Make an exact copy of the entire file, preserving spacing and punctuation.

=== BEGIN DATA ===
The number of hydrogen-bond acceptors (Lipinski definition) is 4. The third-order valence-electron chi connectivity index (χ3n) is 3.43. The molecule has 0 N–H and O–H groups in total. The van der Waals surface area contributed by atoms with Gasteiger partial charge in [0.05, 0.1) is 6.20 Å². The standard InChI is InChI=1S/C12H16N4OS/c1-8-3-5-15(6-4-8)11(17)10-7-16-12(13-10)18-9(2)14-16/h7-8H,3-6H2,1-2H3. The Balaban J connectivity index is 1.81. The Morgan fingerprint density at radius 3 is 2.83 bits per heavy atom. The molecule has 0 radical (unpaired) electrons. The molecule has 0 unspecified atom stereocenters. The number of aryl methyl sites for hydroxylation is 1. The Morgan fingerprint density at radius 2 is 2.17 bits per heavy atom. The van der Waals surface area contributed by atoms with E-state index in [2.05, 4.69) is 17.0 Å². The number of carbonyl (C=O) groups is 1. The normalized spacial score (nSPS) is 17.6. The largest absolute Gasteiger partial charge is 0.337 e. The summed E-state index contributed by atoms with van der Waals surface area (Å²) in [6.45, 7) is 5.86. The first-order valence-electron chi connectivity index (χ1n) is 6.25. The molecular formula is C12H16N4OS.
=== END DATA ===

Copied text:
The number of hydrogen-bond acceptors (Lipinski definition) is 4. The third-order valence-electron chi connectivity index (χ3n) is 3.43. The molecule has 0 N–H and O–H groups in total. The van der Waals surface area contributed by atoms with Gasteiger partial charge in [0.05, 0.1) is 6.20 Å². The standard InChI is InChI=1S/C12H16N4OS/c1-8-3-5-15(6-4-8)11(17)10-7-16-12(13-10)18-9(2)14-16/h7-8H,3-6H2,1-2H3. The Balaban J connectivity index is 1.81. The Morgan fingerprint density at radius 3 is 2.83 bits per heavy atom. The molecule has 0 radical (unpaired) electrons. The molecule has 0 unspecified atom stereocenters. The number of aryl methyl sites for hydroxylation is 1. The Morgan fingerprint density at radius 2 is 2.17 bits per heavy atom. The van der Waals surface area contributed by atoms with E-state index in [2.05, 4.69) is 17.0 Å². The number of carbonyl (C=O) groups is 1. The normalized spacial score (nSPS) is 17.6. The largest absolute Gasteiger partial charge is 0.337 e. The summed E-state index contributed by atoms with van der Waals surface area (Å²) in [6.45, 7) is 5.86. The first-order valence-electron chi connectivity index (χ1n) is 6.25. The molecular formula is C12H16N4OS.